Catching cowbirds with the Reach kids
Recently, I helped the West Fargo School Districts Reach program with their Prairie Day outdoor learning at various work stations on the Henke farmstead. My station was bird-watching. The kids were a joy to work with and displayed enthusiasm and knowledge I hadnt expected. (Jolene Beckman-Sternhagen and Kim Sandvik should be patted on the back for what they accomplish with our kids). What made it fun for my groups was an informal contest to see which could find the most bird species. During the few hours spent there, the dominant bird seemed to be the Brown-headed Cowbird (Molothrus ater).
Cowbirds are easily found around here and interesting creatures in a lot of ways. They are relatively small black birdsthough not technically a Blackbirdwith short, black, conical bills and black eyes. Males are uniformly glossy black with a brown head and neck. Females are a more muted, brownish-gray. Partially migratory, the birds winter in the southern U.S., often forming large mixed flocks with Red-winged Blackbirds, Common Grackles, and Rusty Blackbirds.
Before settlement this bird, once called the buffalo bird, was common only on the Great Plains. Cowbirds would associate with vast herds of bison and feed on insects kicked up by the grazing animals. In order to continue this habit of following the herds, cowbirds developed an unusual nesting strategy: They began laying eggs in the nests of other birds; a behavior scientists call brood parasitism. In fact the bird builds no nest itself. Instead, cowbirds rely entirely on surrogate hosts to incubate and raise their young.
A typical female cowbird will lay about 40 eggs per year in various nests. The egg usually hatches slightly before the hosts own eggs. Given the rapid growth of cowbird chicks, the hosts own nestlings are often abandoned or ignored. Over 220 species have been identified as victims of cowbird brood parasitism including Blue-winged Teal and Red-headed Woodpecker along with many of our common songbirds. Many bird species, however, evolved with cowbirds and developed defensive strategies. Some are able to recognize the intruders egg and either dispose of it or re-nest altogether.
With expansion of settlement in the 18th and 19th centuries came fragmentation of forested areas. As a result, cowbirds extended their range exponentially to the point where they now nest across virtually the entire continent south of the Arctic. Instead of bison, cowbirds now associate with almost any grazing animals such as cattle, sheep or goats.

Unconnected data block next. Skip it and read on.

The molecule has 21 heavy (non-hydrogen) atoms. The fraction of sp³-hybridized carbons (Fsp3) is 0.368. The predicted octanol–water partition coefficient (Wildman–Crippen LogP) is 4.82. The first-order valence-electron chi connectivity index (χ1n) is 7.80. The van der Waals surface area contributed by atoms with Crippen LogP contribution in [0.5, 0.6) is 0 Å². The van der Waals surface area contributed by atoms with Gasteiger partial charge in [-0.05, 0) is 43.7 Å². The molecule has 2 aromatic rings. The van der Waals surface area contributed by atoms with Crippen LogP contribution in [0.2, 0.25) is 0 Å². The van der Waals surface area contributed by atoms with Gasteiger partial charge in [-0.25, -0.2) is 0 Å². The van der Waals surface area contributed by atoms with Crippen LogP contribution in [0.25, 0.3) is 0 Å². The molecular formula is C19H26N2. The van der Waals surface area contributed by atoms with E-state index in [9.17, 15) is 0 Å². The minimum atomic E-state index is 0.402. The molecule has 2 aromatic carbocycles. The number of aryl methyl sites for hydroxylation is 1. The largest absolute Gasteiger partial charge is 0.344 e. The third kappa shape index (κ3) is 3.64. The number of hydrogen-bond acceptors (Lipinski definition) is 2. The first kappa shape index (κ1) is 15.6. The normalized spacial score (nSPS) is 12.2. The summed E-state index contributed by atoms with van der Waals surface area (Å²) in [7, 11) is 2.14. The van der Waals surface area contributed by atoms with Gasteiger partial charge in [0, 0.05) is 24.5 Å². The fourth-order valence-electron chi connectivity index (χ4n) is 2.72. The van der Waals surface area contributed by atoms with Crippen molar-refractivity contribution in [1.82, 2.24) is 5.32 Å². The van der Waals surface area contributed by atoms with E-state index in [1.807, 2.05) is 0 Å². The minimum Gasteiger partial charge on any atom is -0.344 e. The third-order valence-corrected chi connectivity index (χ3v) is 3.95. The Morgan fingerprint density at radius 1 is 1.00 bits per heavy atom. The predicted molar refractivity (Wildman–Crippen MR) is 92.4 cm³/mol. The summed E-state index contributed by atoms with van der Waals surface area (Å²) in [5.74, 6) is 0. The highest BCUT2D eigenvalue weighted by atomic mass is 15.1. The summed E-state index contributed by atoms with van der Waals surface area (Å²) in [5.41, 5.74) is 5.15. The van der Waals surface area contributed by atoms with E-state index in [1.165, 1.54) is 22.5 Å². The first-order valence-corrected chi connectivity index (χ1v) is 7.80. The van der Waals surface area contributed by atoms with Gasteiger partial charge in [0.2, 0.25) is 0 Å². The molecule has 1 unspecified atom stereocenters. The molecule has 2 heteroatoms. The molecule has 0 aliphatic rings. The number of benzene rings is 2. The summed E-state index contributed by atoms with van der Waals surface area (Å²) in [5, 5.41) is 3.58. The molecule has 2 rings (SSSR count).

With the impact of cowbird parasitism not fully understood, there is considerable debate regarding human controls on the birds. Some experts consider cowbirds a major threat to songbird populations. Many studies are still taking place and at least one attributes no significance to cowbird parasitism in the decline of host bird numbers. Another study claims cowbird populations themselves are actually in decline. It seems a difficult problem to answer considering the continental scale of it. Certainly, on a local level, parasitism can have a deleterious impact on some species however.
While the problem is controversial, most agree some sort of control is needed in the local nesting areas of at-risk endangered species. Birds like the Kirtlands Warbler (Michigan) and the Black-capped Vireo (Texas) are just two examples. Lethal measures taken in these zones include trapping, shooting and the removal of cowbird eggs. Trapping seems to be the most efficient tool for removing large numbers of cowbirds.
Success is measured in numbers: On a military reservation in Texas, cowbird brood parasitism against the Black-capped Vireo went from 90% in 1987 to just 22% by 1996. Still, scientists recognize the obvious limitations of these measures (including cost) and caution they can only be used in small areas to boost local host populations. More critical a problem than cowbirds, they say, is habitat loss.
The next time you hear a squeaky, gurgling whistle similar to a rusty hinge, you may be hearing a Brown-headed Cowbird. Undoubtedly, the birds are looking for a nest to parasitize this time of year. But to cast judgment on this wild bird on the basis of certain behaviors is probably beyond our understanding. And likely an issue best left for nature to resolve itself.